September 6, 2021

Schadenfreude 313 (A Continuing Series)

Saturday, September 4 

Saturday: Lowly Birds 4, Yankees 3

Sunday: Lowly Birds 8, Yankees 7

Monday, September 6

Joel Sherman, Post, September 4, 2021:

It is possible no Yankee in their 119-season, 18,000-plus game history needed a hit — much less a big hit — more than Joey Gallo did in the bottom of the eighth inning Saturday.

He had been among the majors' worst hitters (maybe the worst) since arriving from Texas in late July . . . He was on an 0-for-17 skid. . . . He was being booed by the fans and beating himself up as failure mounted upon failure.

So when he lined a Jorge Lopez pitch into the right-field seats to tie the score, there were exhales and exaltations. And now expectations, too. Expectations that the Yankees would beat the Orioles despite an afternoon of playing down to the worst team in the sport.

Instead, Aroldis Chapman raised another four-alarm alert about his trustworthiness as Baltimore scored a ninth-inning run to win 4-3. . . .

The regret — if they are going to have regret — is not trouncing the Orioles this year. A 9-6 record against an opponent, in general, is strong. It translates to 97-65 over a full season. But considering Tampa Bay is 18-1 against Baltimore and, you know, the Orioles are embarrassing, that makes 9-6 unacceptable for a club with the Yankees' aspirations. No loss against a team that had won three of its previous 28 games is acceptable.

While this one is easy to lay at the feet of Chapman . . . this is the reality: Gallo's homer was the lone legit hit the Yankees mustered against the worst pitching staff in the sport. . . .

The Yankees have split the first two games of this series against the Orioles and are a combined 9-for-67 (.134) with five runs in 20 innings. . . .

Baltimore began this series with a 5.84 ERA and the slash line against it was .272/.345/.468 — or pretty much Jose Altuve's season (.270/.343/.467). The ERA was 7.64 in the 3-24 span the Orioles took into this weekend. . . .

The Yankees need September to be their best offensive month to assure October, and — so far — that has not occurred. It is unpardonable not to bludgeon this Baltimore pitching.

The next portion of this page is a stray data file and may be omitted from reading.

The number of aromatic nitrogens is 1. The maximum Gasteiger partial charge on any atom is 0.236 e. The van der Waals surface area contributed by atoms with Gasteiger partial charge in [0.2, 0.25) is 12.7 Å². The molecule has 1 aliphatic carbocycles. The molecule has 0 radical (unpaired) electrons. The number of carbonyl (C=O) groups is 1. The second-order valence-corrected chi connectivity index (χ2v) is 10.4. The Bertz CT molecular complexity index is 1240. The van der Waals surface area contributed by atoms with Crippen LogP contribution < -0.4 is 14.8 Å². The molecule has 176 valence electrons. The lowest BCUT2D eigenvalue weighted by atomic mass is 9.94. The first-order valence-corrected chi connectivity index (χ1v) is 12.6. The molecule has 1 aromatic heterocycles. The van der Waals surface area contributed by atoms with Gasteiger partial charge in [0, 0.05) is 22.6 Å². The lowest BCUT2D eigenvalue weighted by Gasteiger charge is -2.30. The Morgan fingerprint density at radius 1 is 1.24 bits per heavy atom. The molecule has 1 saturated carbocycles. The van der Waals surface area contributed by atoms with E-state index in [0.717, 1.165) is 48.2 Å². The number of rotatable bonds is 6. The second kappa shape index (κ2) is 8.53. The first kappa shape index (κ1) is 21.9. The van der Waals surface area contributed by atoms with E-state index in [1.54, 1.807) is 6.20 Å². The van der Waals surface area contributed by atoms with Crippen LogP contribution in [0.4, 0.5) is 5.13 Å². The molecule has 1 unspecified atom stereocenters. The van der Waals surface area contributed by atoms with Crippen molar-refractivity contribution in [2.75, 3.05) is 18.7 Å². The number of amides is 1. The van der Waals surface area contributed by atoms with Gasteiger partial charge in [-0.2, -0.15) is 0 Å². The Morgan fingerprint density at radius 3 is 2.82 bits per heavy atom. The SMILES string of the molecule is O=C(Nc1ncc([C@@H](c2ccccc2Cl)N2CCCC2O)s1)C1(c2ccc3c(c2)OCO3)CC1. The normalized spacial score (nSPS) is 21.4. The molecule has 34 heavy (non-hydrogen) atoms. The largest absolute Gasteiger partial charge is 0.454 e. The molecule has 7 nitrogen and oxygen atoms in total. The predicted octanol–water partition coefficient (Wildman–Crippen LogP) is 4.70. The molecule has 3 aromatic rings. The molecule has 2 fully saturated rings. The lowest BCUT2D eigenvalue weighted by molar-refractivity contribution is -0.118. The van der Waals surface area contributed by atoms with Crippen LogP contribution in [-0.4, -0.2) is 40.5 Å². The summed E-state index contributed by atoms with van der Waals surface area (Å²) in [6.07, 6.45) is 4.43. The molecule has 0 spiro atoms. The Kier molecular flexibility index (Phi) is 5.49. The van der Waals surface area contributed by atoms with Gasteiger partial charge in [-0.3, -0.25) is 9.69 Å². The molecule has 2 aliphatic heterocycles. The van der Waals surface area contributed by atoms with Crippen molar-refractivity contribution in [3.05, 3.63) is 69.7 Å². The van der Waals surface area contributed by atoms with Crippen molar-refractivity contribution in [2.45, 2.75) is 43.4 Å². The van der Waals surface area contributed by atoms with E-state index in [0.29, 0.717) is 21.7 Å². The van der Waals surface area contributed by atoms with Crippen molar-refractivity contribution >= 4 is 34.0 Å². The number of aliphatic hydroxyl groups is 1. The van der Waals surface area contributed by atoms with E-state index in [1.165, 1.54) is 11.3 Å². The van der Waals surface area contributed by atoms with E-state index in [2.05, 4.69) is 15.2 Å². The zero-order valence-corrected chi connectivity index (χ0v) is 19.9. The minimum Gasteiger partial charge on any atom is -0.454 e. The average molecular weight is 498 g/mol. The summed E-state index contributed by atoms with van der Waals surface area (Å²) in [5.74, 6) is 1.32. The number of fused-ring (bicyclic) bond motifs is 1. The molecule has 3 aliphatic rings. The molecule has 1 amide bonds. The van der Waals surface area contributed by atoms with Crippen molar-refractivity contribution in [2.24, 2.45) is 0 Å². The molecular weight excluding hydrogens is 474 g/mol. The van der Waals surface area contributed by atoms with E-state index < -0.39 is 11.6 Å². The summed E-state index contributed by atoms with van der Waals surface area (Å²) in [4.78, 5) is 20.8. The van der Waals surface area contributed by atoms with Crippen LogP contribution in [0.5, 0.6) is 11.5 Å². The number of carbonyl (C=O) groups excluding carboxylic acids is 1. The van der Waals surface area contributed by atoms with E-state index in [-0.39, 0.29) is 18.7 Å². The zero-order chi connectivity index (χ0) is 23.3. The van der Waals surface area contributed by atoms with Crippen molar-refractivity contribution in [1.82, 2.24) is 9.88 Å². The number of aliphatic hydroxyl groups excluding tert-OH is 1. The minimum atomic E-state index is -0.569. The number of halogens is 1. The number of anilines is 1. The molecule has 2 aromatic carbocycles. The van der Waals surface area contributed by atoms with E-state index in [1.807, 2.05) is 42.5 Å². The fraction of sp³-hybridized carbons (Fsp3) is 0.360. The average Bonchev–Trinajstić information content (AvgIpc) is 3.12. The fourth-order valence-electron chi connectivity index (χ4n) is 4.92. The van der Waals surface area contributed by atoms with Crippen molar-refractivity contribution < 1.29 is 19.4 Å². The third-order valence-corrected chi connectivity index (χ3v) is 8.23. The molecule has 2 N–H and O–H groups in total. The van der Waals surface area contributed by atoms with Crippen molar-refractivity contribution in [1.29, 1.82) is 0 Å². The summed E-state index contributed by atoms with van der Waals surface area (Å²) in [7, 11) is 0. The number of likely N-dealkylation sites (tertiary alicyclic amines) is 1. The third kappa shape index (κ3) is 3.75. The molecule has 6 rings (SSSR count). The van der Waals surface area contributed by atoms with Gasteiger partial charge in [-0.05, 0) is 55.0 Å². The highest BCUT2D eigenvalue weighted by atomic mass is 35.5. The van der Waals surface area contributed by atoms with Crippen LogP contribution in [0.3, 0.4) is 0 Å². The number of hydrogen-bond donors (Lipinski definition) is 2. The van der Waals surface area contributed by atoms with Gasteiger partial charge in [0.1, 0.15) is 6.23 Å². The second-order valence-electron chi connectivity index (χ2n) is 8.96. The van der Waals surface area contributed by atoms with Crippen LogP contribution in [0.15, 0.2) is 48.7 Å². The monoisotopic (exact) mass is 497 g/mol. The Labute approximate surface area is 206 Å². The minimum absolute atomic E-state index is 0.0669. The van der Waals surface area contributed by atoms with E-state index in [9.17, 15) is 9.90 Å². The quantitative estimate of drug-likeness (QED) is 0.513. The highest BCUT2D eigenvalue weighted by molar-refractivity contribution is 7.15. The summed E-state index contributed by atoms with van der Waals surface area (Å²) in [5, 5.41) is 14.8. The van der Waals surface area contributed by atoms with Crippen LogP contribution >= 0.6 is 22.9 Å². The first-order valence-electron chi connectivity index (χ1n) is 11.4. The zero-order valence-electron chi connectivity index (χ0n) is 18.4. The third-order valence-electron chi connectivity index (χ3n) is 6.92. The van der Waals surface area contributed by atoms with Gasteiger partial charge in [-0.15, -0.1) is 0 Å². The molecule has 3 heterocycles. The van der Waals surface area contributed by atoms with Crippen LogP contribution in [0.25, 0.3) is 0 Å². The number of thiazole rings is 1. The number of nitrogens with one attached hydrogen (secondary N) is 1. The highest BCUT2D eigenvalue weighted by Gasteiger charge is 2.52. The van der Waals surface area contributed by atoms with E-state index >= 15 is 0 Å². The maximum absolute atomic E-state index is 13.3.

The nickname is the O's, but they can't be hanging those on the scoreboard against the Yankees.

Joel Sherman, Post:

Pick your word. Unforgivable. Unpardonable. Unacceptable.

The Orioles showed up in The Bronx as a piñata. They had won three times in a month (against 24 losses). They were 50 games under .500. They were closer to Triple-A than the top of the AL East.

Yet, the Yankees lost a series to that team, which means a few more words to pick from such as humiliating and embarrassing. The Yanks haven't looked right since their 13-game winning streak, as if that took the best out of them, left them an exhausted marathoner at the 24-mile mark. Still, even on fumes, winning a series in their home against Baltimore must be par.

Instead, the piñata hit back to win two of three. On Sunday, the Yankees blew two three-run leads — 4-1 and 7-4 — and lost 8-7. They lost for so many reasons.

Because they played death-match games against the undermanned Orioles the previous two days, leaving their pen shorthanded — even more so with the team's revelation Sunday morning that its best reliever, Jonathan Loaisiga, was going to the injured list; as big an injury as the Yanks have incurred all season.

Because Gleyber Torres nonchalantly turned a routine Kelvin Gutierrez grounder that should have been the final out of a scoreless Baltimore sixth into a gift single that brought the Orioles' best hitter, Cedric Mullins, to the plate to hit a two-run homer that began a devastating domino effect for the Yankees.

Because the Orioles showed up having allowed 14 or more hits in a game 19 times this year — four more than any other team — and the Yankees managed 14 hits in 29 innings over three games. Even on Sunday, when they scored seven runs, six of them were driven in via two homers by Gary Sanchez (who in his previous 23 games had one homer and six RBIs). The rest of the team was 5-for-30 with one RBI. After Sanchez's second homer made it 7-4 in the sixth, the Yankees followed with a 1-for-12 finish. . . .

Boston is a half game behind the Yanks for the top wild-card spot. The Blue Jays are 4¹/₂ back and play the Orioles four games after four against the Yankees. So by not pulverizing the Orioles, the Yanks have made themselves more vulnerable to missing the playoffs altogether, especially if the stumble continues against Toronto. . . .

[T]he opponent over the weekend was the Orioles. A couple of blowouts could have rested the pen. A couple of wins could have at least helped the psyche — and the wild-card lead. Instead, the Yanks lost two of three.

Unforgivable. Unpardonable. Unacceptable.

Greg Joyce, Post: